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Bioactive glass scaffolds for bone regeneration and their hierarchical characterisation

Jones, J.R., Lin, S., Yue, S., Lee, P.D., Hanna, J.V., Smith, M.E., Newport, Robert J. (2010) Bioactive glass scaffolds for bone regeneration and their hierarchical characterisation. Proceedings of the Institution of Mechanical Engineers, Part H: Journal of Engineering in Medicine, 224 (12). pp. 1373-1387. ISSN 0954-4119. (doi:10.1243/09544119JEIM836) (The full text of this publication is not currently available from this repository. You may be able to access a copy if URLs are provided) (KAR id:46965)

The full text of this publication is not currently available from this repository. You may be able to access a copy if URLs are provided.
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Scaffolds are needed that can act as temporary templates for bone regeneration and actively stimulate vascularized bone growth so that bone grafting is no longer necessary. To achieve this, the scaffold must have a suitable interconnected pore network and be made of an osteogenic material. Bioactive glass is an ideal material because it rapidly bonds to bone and degrades over time, releasing soluble silica and calcium ions that are thought to stimulate osteoprogenitor cells. Melt-derived bioactive glasses, such as the original Bioglass® composition, are available commercially, but porous scaffolds have been difficult to produce because Bioglass and similar compositions crystallize on sintering. Sol-gel foam scaffolds have been developed that avoid this problem. They have a hierarchical pore structure comprising interconnected macropores, with interconnect diameters in excess of the 100 μm that is thought to be needed for vascularized bone ingrowth, and an inherent nanoporosity of interconnected mesopores (2-50 nm) which is beneficial for the attachment of osteoprogenitor cells. They also have a compressive strength in the range of cancellous bone. This paper describes the optimized sol-gel foaming process and illustrates the importance of optimizing the hierarchical structure from the atomic through nano, to the macro scale with respect to biological response.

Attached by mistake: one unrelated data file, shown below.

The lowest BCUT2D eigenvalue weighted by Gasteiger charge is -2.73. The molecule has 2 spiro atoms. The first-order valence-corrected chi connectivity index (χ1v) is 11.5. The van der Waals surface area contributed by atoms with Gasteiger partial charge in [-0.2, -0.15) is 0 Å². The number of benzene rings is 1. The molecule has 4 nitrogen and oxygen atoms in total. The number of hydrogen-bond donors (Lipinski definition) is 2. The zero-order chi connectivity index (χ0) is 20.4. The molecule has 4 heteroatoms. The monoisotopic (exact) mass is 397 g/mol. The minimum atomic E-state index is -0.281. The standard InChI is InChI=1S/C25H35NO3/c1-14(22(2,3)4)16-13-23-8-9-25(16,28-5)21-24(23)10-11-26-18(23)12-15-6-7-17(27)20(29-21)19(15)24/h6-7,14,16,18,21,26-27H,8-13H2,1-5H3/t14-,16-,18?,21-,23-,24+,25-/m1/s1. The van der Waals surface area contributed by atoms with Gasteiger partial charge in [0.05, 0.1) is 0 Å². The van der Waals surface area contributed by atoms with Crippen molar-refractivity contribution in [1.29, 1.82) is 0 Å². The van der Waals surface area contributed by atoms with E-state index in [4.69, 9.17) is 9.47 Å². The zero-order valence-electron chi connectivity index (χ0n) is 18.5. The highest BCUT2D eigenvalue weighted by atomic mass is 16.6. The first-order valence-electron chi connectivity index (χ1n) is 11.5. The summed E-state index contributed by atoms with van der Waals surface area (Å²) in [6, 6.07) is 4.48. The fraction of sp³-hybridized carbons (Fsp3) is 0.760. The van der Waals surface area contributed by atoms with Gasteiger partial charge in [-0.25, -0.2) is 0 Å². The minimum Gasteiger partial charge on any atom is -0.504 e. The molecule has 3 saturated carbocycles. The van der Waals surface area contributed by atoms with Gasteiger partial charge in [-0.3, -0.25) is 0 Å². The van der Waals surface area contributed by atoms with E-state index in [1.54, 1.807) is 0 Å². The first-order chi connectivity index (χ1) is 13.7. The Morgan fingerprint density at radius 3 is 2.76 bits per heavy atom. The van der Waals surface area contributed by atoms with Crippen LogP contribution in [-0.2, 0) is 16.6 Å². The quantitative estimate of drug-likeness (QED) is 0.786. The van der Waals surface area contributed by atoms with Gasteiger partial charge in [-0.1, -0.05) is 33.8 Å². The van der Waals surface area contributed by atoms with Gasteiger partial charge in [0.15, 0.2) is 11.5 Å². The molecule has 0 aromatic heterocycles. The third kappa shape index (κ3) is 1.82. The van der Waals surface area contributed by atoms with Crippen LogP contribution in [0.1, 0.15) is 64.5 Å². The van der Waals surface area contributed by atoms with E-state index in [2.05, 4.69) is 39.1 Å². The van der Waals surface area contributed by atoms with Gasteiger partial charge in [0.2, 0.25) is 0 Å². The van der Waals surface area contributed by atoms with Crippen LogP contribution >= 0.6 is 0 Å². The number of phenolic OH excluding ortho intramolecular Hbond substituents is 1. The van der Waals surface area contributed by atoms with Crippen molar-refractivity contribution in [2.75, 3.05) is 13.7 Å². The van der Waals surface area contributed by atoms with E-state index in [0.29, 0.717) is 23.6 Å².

Item Type: Article
DOI/Identification number: 10.1243/09544119JEIM836
Additional information: Unmapped bibliographic data: LA - English [Field not mapped to EPrints] J2 - Proc. Inst. Mech. Eng. Part H J. Eng. Med. [Field not mapped to EPrints] C2 - 21287826 [Field not mapped to EPrints] AD - Department of Materials, Imperial College London, South Kensington Campus, Prince Consort Road, London SWT 2AZ, United Kingdom [Field not mapped to EPrints] AD - Department of Physics, University of Warwick, Coventry, United Kingdom [Field not mapped to EPrints] AD - School of Physical Sciences, Ingram Building, University of Kent, Canterbury, United Kingdom [Field not mapped to EPrints] DB - Scopus [Field not mapped to EPrints]
Uncontrolled keywords: bioactive glass, bone regeneration, image analysis, nanostructure, NMR, scaffolds, tissue engineering, X-ray microtomography, XRD, Biological response, Bone grafting, Bone growth, Bone ingrowth, Bone regeneration, Calcium ions, Cancellous bone, Foam scaffolds, Foaming process, Hierarchical structures, Interconnected pore networks, Macro scale, Macropores, Meso-pores, Nanoporosity, Osteogenic materials, Osteoprogenitor cells, Porous scaffold, X ray microtomography, XRD, Bioactive glass, Bone, Image analysis, Nanostructures, Nuclear magnetic resonance, Optimization, Scaffolds, Silica, Sintering, Sol-gel process, Sol-gels, Tissue engineering, Scaffolds (biology), tissue scaffold, animal, bone development, bone prosthesis, bone regeneration, chemistry, human, instrumentation, materials, methodology, physiology, review, tissue engineering, Animals, Bone Development, Bone Regeneration, Bone Substitutes, Humans, Manufactured Materials, Tissue Engineering, Tissue Scaffolds
Subjects: Q Science > QC Physics > QC173.45 Condensed Matter
Q Science > QD Chemistry > QD478 Solid State Chemistry
Divisions: Divisions > Division of Natural Sciences > Physics and Astronomy
Depositing User: Giles Tarver
Date Deposited: 11 Feb 2015 13:42 UTC
Last Modified: 16 Nov 2021 10:19 UTC
Resource URI: (The current URI for this page, for reference purposes)

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